Allergies and Asthma


Childhood allergies seem to be on the rise. Some say it could be due to the way we live. For example, homes are sealed to keep in the heat in the winter and keep the heat out in the summer. We have wall to wall carpeting and throw rugs on the floors. All this creates an environment where dust mites can thrive. Other explanations may be that we are exposed to a greater variety of allergic substances and we are more aware of what allergies are. Less air exchange keeps stale air inside and carpet gives dust a place to settle. About 10 percent of all children have asthma and between 20 percent and 25 percent have allergies.

WHAT IS AN ALLERGY: An allergy is a negative reaction to a common substance that is either inhaled, ingested or injected. The reaction is brought on as the body "learns" to produce allergic antibodies. These antibodies are different from protective antibodies and cause an adverse reaction within the body. The first exposure to the allergen is often not a problem, but as the body is exposed to the substance repeatedly, the reaction may get worse.

ALLERGIC SYMPTOMS: Reactions such as hives and anaphylaxis may be the symptoms most commonly associated with allergic reactions, but there are others that may be less well known but equally as common. For example, an infant allergic to his formula may vomit or show other signs of stomach discomfort, which can manifest in simple crying. He might also develop diarrhea and have difficulty breathing. Simple irritability could also be a result of an allergic reaction in an infant. In older children, a stuffy nose and vomiting first thing in the morning could also indicate an allergy. The much mucous production could cause the child to swallow the mucous which could make her vomit. Other signs could also include recurrent respiratory infections.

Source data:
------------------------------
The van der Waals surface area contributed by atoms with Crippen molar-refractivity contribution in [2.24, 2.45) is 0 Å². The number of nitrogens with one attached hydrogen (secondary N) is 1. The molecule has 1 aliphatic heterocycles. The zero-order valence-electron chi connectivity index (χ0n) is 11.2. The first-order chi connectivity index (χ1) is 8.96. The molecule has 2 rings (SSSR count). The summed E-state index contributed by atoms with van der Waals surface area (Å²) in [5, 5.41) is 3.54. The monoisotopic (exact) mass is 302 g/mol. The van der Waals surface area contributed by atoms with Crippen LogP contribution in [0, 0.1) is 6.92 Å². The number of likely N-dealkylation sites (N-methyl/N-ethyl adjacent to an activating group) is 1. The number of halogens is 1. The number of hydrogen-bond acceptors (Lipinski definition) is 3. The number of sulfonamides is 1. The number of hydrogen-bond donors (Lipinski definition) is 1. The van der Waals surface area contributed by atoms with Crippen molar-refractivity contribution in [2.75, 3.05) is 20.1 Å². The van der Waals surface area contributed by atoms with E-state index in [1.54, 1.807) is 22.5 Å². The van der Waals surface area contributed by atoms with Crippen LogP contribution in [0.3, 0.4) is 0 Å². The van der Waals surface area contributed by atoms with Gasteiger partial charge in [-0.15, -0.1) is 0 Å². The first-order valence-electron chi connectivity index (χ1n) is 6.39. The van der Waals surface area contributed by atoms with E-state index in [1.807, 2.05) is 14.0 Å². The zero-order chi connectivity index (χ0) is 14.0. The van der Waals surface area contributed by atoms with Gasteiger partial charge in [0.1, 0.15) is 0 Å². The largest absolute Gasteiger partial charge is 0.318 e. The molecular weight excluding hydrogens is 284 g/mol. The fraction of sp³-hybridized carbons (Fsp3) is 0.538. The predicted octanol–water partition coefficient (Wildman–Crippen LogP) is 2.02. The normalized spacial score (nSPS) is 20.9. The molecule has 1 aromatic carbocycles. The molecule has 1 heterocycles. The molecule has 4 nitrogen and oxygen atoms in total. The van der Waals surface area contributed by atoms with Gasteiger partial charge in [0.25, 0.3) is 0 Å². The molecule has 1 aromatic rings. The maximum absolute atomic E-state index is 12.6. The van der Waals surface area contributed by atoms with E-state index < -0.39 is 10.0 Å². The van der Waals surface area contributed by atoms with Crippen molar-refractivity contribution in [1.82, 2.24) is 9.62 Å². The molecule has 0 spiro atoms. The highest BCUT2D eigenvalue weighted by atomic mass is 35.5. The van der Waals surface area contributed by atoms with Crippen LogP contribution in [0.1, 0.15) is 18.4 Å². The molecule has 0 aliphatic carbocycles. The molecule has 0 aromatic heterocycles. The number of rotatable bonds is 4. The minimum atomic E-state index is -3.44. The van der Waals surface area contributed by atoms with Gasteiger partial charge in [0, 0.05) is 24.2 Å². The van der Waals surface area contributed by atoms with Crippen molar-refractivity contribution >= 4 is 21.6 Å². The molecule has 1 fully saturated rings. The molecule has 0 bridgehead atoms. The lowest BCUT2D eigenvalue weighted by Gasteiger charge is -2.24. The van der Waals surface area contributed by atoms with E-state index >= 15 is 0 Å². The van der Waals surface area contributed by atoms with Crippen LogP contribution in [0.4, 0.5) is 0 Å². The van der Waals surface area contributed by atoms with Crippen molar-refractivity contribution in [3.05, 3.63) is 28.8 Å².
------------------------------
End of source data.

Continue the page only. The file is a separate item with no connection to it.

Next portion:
ALLERGY MYTHS: Very often people will think they have an allergy to a food when in fact it's simply that they have an intolerance to it. One example is lactose intolerance. Pediatric allergist and author of What Your Doctor May Not Tell You About Children's Allergies and Asthma, says only 2 percent of Americans have food allergies, but between 13 percent and 18 percent think they do. The most serious ones being peanuts. The difference between an allergy and intolerance is how the body handles the offending food. With a food allergy, the body's immune system recognized the substance from the food as foreign and attacks with antibodies. The result is often swelling, digestive problems, skin reactions, and difficulty breathing. Intolerance, on the other hand, is caused by a metabolism problem. It results when people don't have the right enzyme to digest the food and the result is diarrhea and vomiting.


If there is a genetic predisposition for a child to develop allergies and he hasn't already, try to avoid exposure to animals and highly allergic foods.

A pregnant woman with allergies should avoid allergic substances such as animals and foods.

There is more to caring for asthma than just taking care of the lungs – the upper airway including the nasal passages needs to be addressed.

Nasal washes can keep the passages clear.